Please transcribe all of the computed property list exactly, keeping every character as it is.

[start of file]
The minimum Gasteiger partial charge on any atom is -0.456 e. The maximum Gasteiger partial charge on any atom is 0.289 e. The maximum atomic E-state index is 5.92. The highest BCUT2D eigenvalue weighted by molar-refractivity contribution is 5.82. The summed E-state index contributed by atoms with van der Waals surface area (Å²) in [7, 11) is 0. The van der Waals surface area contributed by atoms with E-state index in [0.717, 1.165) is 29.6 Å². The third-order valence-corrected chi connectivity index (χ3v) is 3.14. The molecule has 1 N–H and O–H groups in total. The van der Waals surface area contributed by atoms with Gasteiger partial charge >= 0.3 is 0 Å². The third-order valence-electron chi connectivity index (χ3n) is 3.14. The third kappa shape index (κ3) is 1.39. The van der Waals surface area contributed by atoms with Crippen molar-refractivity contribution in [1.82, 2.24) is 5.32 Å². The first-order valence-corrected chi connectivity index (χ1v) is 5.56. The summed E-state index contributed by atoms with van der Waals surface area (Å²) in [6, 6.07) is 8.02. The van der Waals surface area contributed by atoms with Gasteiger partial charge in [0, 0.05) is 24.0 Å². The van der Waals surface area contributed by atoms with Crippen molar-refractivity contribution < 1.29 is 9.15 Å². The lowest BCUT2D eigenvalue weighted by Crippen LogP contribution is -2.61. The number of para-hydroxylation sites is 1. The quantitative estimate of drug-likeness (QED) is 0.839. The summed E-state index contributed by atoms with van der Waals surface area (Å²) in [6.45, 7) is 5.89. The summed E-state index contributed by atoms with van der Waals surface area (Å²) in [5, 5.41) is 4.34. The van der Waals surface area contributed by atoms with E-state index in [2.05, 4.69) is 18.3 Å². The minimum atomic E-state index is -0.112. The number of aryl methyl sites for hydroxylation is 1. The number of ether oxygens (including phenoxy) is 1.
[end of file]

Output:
The minimum Gasteiger partial charge on any atom is -0.456 e. The maximum Gasteiger partial charge on any atom is 0.289 e. The maximum atomic E-state index is 5.92. The highest BCUT2D eigenvalue weighted by molar-refractivity contribution is 5.82. The summed E-state index contributed by atoms with van der Waals surface area (Å²) in [7, 11) is 0. The van der Waals surface area contributed by atoms with E-state index in [0.717, 1.165) is 29.6 Å². The third-order valence-corrected chi connectivity index (χ3v) is 3.14. The molecule has 1 N–H and O–H groups in total. The van der Waals surface area contributed by atoms with Gasteiger partial charge >= 0.3 is 0 Å². The third-order valence-electron chi connectivity index (χ3n) is 3.14. The third kappa shape index (κ3) is 1.39. The van der Waals surface area contributed by atoms with Crippen molar-refractivity contribution in [1.82, 2.24) is 5.32 Å². The first-order valence-corrected chi connectivity index (χ1v) is 5.56. The summed E-state index contributed by atoms with van der Waals surface area (Å²) in [6, 6.07) is 8.02. The van der Waals surface area contributed by atoms with Gasteiger partial charge in [0, 0.05) is 24.0 Å². The van der Waals surface area contributed by atoms with Crippen molar-refractivity contribution < 1.29 is 9.15 Å². The lowest BCUT2D eigenvalue weighted by Crippen LogP contribution is -2.61. The number of para-hydroxylation sites is 1. The quantitative estimate of drug-likeness (QED) is 0.839. The summed E-state index contributed by atoms with van der Waals surface area (Å²) in [6.45, 7) is 5.89. The summed E-state index contributed by atoms with van der Waals surface area (Å²) in [5, 5.41) is 4.34. The van der Waals surface area contributed by atoms with E-state index in [2.05, 4.69) is 18.3 Å². The minimum atomic E-state index is -0.112. The number of aryl methyl sites for hydroxylation is 1. The number of ether oxygens (including phenoxy) is 1.